I thought it time to record some of my tastings that I do from time to time, so here goes. This was a tasting of seven Pinot Noirs, chosen at random from the tasting box by Neil and served to me blind and then tasted blind again, with food.
The food actually determined the style of wine that would be tasted, and as I had had been marinating a couple of lamb shanks in red wine, citrus and herbs for most of the day, it seemed that Pinot Noir would be the perfect match.
Well, as it turned out, it wasn't the perfect match for all the wines, but the food worked well with most.
There were three regions represented and two vintages from each region.
Top wine of the 'initial' blind tasting and also following through as the Best Wine and Food Match was Lowburn Ferry Central Otago Pinot Noir 2005 with the Escarpment Martinborough Pinot Noir 2005 close behind. However the most 'drinkable' wine, especially without food, was the Seresin Raupo Creek Marlborough Pinot Noir 2004, which was not the most complex but had a delicious seductiveness about it. That extra year of age certainly helped.
Here are all the wines in the order tasted.
Riverby Marlborough Pinot Noir 2005
13.5% alc. $27. Screwcap.
Medium weight cherry red. Savoury smoky aromas and ripe cherry fruit flavours - sweet fruit cake cherry and spice, not overly complex but very drinkable with soft smooth tannins. There's underlying acidity which adds a spritzy character to the finish and the aftertaste is long and savoury. The wine becomes more and more complex as the night goes on. Good drinking now but will develop a little more complexity with more bottle age. With the food, however, this wine seemed a little sweet.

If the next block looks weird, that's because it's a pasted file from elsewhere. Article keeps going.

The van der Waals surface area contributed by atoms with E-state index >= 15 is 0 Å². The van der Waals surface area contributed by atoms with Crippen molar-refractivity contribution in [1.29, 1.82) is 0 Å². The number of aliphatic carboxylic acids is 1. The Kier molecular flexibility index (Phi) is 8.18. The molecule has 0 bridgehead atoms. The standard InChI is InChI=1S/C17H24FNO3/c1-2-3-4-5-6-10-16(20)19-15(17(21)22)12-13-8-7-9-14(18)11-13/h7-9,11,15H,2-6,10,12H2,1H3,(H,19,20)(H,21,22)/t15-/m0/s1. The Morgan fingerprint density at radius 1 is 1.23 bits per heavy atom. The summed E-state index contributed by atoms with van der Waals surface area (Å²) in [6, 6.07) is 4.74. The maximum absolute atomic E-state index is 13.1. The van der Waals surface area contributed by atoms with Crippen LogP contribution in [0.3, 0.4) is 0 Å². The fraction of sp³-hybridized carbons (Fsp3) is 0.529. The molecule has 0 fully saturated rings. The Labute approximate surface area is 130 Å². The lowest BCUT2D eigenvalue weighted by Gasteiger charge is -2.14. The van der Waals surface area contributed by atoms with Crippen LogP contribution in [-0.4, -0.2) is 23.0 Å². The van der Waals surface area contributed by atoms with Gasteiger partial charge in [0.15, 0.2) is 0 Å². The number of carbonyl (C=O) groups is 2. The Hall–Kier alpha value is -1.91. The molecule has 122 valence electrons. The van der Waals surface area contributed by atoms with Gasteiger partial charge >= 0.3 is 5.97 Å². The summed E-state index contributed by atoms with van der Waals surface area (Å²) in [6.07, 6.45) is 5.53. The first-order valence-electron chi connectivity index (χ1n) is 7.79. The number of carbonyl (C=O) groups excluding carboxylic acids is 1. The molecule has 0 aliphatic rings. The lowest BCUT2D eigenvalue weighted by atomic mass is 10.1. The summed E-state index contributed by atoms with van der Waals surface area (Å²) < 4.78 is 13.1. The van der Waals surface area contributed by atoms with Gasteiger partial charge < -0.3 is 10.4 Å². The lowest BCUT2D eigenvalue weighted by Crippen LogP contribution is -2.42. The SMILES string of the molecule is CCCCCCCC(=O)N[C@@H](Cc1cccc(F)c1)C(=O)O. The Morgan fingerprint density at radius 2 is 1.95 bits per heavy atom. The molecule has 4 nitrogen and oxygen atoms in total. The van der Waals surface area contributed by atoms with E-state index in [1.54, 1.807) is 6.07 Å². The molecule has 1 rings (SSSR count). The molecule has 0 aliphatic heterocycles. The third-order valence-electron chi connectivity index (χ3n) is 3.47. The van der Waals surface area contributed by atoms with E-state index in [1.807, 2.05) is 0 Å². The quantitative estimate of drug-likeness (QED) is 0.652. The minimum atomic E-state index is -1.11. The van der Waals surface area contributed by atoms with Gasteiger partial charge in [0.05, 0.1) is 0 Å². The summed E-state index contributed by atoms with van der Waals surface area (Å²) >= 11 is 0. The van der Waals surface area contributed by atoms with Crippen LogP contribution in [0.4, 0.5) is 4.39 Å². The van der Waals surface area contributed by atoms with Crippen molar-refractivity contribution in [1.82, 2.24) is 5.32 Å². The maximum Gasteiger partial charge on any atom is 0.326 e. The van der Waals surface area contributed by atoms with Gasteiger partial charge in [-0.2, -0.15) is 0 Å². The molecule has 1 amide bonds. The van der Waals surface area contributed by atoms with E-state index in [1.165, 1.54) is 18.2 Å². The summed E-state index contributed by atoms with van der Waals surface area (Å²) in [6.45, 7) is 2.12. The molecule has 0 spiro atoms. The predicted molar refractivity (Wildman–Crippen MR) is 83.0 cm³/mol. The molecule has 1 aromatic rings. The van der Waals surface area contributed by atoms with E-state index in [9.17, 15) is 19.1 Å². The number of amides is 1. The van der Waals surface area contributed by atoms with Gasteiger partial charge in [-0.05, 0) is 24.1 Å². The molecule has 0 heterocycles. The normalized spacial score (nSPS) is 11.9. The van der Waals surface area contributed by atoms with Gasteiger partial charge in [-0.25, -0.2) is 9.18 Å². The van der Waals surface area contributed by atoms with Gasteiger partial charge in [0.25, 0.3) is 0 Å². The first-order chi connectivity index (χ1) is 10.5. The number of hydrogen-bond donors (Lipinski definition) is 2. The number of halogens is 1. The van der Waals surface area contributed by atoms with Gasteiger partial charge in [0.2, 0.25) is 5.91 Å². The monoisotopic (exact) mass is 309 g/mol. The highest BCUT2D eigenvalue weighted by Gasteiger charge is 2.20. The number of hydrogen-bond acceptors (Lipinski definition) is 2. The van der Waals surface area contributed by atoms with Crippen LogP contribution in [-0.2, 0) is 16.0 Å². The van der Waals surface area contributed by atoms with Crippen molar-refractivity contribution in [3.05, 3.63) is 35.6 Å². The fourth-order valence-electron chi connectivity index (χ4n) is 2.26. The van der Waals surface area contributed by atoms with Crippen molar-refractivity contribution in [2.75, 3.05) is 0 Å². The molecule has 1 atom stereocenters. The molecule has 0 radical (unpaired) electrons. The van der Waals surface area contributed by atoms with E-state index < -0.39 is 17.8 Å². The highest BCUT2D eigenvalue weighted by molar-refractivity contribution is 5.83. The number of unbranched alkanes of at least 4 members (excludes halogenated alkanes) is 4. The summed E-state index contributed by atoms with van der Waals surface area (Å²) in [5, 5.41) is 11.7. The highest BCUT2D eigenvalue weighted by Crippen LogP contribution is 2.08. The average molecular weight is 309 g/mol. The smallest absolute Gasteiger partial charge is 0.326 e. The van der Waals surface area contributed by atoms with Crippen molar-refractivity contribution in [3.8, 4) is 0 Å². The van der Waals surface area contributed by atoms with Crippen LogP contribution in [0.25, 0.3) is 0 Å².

Neil said "Crisp acid tannins. Some savoury notes."
Seresin Raupo Creek Marlborough Pinot Noir 2004
14% alc. $45. Cork.
There's a touch of vanilla and chocolate oak and ripe, sweet cherry fruit on the nose that carries through to the soft, rounded, smooth, creamy palate which has a spicy savouriness to the finish. Medium-bodied in style, not overly complex, but utterly seductive and very easy to drink. With the food it becomes far more complex with the spicy, savouriness of the wine holding its ground.
Neil said "Plums. Cooked herbed mushrooms. Good finish."